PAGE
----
Are You Thinking About Consigning Your Products?

Consigning your products is a personal decision for each professional craftsman or artisan to consider.  Personally, I tell folks to avoid it!

If you do consign, your generosity will often be abused. And you are entering the world of bookkeeping nightmares, with he-said, she-said, and “I have no idea what happened to your inventory”, when it comes to getting paid. Not to mention scuffed or otherwise un-marketable inventory that you are asked to take back.

Retailers will often ask you to consign merchandise, especially if he or she senses “NEWBIE”!  This fills their store with products, and makes it look more robust or prosperous, without tying up cash.

Consignment is always good for the store owner, as you are paying for THEIR inventory. You could easily tie up thousands of dollars in slow-moving inventory if you use consignment as a primary market penetration strategy, to multiple stores.

And look at this from the store owner’s perspective.

They did not pay for your inventory. And even though your stuff looks nice, if it sells, they WILL need to then pay for your inventory. So if they sell your consignment booty, they really only get a fraction, in terms of cash flow.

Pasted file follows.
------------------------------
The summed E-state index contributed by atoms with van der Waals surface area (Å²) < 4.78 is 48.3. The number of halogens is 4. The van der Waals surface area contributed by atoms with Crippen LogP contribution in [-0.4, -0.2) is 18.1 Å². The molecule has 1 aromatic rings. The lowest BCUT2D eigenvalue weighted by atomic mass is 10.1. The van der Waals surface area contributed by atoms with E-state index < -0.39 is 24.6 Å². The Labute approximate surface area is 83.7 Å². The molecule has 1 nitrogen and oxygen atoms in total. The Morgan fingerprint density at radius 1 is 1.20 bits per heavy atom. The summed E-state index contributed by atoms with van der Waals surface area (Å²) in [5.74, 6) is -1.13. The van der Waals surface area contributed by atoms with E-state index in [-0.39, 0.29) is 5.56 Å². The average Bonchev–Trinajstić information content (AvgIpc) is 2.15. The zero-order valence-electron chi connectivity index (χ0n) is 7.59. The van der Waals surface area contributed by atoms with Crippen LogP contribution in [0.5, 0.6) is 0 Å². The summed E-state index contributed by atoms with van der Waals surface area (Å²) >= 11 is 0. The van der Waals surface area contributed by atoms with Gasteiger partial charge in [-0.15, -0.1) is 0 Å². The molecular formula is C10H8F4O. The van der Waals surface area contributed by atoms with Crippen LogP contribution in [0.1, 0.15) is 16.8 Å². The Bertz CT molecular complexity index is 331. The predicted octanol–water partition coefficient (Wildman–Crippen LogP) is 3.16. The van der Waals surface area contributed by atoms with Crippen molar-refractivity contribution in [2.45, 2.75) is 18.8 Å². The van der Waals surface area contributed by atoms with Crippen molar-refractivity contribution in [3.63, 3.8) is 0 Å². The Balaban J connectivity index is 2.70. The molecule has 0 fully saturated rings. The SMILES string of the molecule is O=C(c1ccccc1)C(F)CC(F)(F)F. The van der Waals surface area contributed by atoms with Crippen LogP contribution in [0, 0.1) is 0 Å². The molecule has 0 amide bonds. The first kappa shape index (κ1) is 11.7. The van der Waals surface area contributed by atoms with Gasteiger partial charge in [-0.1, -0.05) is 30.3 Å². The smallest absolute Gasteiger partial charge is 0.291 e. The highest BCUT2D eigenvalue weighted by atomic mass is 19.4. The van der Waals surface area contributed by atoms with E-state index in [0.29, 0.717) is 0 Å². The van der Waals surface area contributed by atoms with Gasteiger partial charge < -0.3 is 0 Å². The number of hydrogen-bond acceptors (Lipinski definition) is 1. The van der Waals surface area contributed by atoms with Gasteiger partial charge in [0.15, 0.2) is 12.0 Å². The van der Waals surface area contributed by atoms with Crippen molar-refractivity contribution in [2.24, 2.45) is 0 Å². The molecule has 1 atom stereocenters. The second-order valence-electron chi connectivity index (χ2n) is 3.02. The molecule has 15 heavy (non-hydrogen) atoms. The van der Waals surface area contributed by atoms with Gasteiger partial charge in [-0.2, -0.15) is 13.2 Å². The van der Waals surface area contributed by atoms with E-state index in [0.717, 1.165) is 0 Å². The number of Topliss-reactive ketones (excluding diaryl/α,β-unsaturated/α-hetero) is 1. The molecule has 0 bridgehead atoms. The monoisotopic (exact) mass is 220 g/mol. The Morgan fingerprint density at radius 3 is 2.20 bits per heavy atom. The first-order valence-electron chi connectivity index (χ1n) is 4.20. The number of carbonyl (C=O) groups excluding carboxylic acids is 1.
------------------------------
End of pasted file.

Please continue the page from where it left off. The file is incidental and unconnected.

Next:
On the other hand, most of the rest of the store inventory is PAID for, so their cash flow benefits to the tune of 100% when a sale is made.

In our experience, when you consign your line, you usually do not get a premium location… more likely, a narrow back aisle in a dark corner.

Developing a Consignment Agreement

If you do consign, you should require a signed agreement, with clauses regarding the percentage and frequency of payments to you, responsibility for breakage and “shrinkage” (shoplifting or employee theft), and how often you will update inventory.

Since the retailer exerts the only protections and control over your products while they are in the store, he or she should be responsible for losses of any kind, just like with other products in their store.